A selection of limericks, two old and the rest new, inspired by years of bedtime stories.
A furry young bear cub took fright
Coming home with his family one night:
“My porridge was eaten!
They’ve broken my seat, ’n
They’re still in my bed that’s just right!”
“Pray, hush now, and let down thy hair!”
Calls the prince to the maiden so fair,
So that lusty Rapunzel
Unwinding her buns’ll
Allow him to clamber up there.
When young Jack cross-examined my client,
The big oaf came across as defiant:
He said, “Fee, fi, fo, fum,”
And made threats. Pretty dumb—
I should know not to act for a giant.
In our story, the gingerbread man,
A person-shaped biscuit, began
As a substitute child
Who broke free and ran wild.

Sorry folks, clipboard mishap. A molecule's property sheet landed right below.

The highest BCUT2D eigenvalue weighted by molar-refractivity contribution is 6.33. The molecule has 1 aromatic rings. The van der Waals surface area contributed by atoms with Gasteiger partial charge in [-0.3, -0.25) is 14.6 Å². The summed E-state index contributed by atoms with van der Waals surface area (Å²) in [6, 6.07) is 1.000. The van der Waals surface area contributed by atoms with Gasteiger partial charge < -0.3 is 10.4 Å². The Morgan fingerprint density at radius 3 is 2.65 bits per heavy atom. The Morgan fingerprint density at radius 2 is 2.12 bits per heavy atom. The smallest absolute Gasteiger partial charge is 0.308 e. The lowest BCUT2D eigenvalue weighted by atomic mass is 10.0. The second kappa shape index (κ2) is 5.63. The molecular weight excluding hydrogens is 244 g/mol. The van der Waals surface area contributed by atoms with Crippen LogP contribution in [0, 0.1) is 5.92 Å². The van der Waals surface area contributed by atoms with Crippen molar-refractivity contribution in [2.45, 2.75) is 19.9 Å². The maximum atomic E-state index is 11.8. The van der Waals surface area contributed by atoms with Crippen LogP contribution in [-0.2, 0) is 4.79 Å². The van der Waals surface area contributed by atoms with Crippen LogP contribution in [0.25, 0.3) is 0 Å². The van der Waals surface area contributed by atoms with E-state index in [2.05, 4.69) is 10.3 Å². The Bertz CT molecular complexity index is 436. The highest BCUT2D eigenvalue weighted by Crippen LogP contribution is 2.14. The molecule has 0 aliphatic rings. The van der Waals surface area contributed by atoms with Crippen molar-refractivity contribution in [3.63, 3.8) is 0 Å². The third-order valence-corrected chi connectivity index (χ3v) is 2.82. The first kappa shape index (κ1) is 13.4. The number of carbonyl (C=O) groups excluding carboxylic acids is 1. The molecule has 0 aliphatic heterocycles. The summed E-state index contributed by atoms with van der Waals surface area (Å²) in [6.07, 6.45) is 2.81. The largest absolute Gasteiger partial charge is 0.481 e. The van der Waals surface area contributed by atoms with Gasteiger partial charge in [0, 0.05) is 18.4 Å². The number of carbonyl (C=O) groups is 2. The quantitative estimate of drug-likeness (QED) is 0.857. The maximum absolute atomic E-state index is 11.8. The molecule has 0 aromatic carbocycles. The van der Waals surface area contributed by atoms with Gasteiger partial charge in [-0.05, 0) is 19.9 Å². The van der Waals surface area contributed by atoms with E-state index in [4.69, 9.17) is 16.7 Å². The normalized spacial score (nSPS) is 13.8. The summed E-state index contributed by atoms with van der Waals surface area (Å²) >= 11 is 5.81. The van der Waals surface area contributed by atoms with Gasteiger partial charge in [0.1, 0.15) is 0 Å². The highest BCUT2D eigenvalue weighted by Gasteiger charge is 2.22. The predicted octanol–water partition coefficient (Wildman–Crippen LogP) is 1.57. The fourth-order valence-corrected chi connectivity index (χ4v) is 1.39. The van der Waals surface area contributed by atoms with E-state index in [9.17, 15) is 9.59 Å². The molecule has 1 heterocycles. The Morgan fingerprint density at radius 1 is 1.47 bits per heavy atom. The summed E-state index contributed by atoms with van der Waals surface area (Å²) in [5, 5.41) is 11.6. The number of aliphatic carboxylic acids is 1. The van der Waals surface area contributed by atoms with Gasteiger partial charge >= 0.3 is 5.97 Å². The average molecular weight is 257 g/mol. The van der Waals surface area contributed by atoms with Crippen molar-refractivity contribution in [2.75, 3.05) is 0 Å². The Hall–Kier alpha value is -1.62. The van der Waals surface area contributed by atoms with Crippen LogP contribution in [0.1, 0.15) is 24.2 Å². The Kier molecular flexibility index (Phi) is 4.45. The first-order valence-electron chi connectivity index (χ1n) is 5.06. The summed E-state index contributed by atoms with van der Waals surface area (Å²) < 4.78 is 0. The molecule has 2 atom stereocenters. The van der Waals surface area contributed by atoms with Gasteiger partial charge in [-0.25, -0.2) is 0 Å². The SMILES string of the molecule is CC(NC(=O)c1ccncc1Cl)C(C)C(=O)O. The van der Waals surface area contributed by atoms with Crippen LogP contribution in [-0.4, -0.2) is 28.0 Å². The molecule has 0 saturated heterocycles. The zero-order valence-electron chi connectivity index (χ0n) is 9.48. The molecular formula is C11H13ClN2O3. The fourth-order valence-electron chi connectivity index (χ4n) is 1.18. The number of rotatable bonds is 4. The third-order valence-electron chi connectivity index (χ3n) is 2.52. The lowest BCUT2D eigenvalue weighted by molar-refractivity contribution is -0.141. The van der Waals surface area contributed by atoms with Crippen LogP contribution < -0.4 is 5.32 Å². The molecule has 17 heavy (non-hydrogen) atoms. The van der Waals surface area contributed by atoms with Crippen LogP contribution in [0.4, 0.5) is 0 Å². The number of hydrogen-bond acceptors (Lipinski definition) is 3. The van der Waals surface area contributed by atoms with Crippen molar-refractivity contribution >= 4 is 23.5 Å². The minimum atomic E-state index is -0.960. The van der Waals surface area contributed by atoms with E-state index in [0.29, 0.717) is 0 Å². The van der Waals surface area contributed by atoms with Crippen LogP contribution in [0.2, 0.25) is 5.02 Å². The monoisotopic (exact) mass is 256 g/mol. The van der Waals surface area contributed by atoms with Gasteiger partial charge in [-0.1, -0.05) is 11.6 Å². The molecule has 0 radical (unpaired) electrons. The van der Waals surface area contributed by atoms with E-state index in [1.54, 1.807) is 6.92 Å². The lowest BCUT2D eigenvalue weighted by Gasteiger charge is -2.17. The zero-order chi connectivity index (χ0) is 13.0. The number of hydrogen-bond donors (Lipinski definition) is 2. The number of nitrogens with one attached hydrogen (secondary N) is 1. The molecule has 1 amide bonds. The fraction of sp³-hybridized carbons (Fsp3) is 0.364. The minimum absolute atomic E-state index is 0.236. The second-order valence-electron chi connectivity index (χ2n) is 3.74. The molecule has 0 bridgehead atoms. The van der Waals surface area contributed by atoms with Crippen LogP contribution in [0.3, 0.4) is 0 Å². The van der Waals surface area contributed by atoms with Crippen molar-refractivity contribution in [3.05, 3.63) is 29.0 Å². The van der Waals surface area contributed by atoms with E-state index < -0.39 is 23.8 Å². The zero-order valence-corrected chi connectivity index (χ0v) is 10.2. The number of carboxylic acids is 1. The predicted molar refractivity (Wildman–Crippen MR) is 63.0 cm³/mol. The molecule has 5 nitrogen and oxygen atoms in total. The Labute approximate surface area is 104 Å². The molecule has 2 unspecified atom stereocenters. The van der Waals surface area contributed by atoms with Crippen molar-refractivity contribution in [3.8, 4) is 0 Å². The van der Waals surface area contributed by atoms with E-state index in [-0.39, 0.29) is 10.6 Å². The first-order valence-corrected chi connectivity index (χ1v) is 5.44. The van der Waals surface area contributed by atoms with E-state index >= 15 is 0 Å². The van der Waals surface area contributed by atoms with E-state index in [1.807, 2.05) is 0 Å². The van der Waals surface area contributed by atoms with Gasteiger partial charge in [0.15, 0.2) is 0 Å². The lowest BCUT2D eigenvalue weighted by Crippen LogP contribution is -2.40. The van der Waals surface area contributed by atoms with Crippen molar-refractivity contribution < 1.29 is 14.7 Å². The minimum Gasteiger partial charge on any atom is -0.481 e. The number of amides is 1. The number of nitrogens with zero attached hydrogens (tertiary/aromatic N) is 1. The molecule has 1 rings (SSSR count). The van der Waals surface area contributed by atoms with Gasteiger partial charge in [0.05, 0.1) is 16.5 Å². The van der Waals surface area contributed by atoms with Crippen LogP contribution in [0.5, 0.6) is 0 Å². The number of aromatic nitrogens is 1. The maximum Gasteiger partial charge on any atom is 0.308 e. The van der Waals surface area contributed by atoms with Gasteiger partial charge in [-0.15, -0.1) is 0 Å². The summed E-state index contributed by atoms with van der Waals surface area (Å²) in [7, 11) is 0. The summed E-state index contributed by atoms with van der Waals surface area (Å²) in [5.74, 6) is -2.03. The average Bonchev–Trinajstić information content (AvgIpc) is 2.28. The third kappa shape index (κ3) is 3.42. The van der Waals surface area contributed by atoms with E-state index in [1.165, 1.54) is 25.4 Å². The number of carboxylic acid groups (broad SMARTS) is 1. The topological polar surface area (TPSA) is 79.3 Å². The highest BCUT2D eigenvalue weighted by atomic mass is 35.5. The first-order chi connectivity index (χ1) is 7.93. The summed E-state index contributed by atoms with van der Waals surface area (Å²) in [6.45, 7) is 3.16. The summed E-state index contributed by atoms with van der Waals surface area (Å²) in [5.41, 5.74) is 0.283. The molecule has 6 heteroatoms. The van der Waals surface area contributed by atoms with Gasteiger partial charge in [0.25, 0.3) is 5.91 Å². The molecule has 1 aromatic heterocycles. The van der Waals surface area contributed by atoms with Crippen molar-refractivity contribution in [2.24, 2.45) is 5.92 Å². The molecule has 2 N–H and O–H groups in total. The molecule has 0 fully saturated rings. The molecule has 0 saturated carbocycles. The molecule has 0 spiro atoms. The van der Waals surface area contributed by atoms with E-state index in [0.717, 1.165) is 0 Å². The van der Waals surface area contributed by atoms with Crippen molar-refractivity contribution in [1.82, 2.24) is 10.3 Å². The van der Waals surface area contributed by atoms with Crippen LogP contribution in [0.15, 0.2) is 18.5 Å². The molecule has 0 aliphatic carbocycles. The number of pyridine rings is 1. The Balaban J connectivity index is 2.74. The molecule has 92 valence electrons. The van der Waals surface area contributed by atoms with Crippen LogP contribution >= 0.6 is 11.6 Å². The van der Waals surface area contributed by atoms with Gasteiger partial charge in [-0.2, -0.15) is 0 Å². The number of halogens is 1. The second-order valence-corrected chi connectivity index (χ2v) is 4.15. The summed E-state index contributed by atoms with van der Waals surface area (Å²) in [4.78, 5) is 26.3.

(Just suspend disbelief, if you can.)
With the boast, “Run as fast as you can—
You can’t catch the gingerbread man!”
He’d evade all who did,
Every farmer, cow, kid,
Till he met a sly fox with a plan.
“Ride my tail as we swim,” said the fox,
And he did. “Ride my back to those rocks,”
And he did. “Ride my head,”
And he did... Snap! He’s dead.
(Many fairy tales feature such shocks.)
The moral is, be more discreet
In your dealings with strangers you meet.
Never boast you’ll elude ’em
Or gloat that you’ve screwed ’em,
When, man, you’re enticing to eat.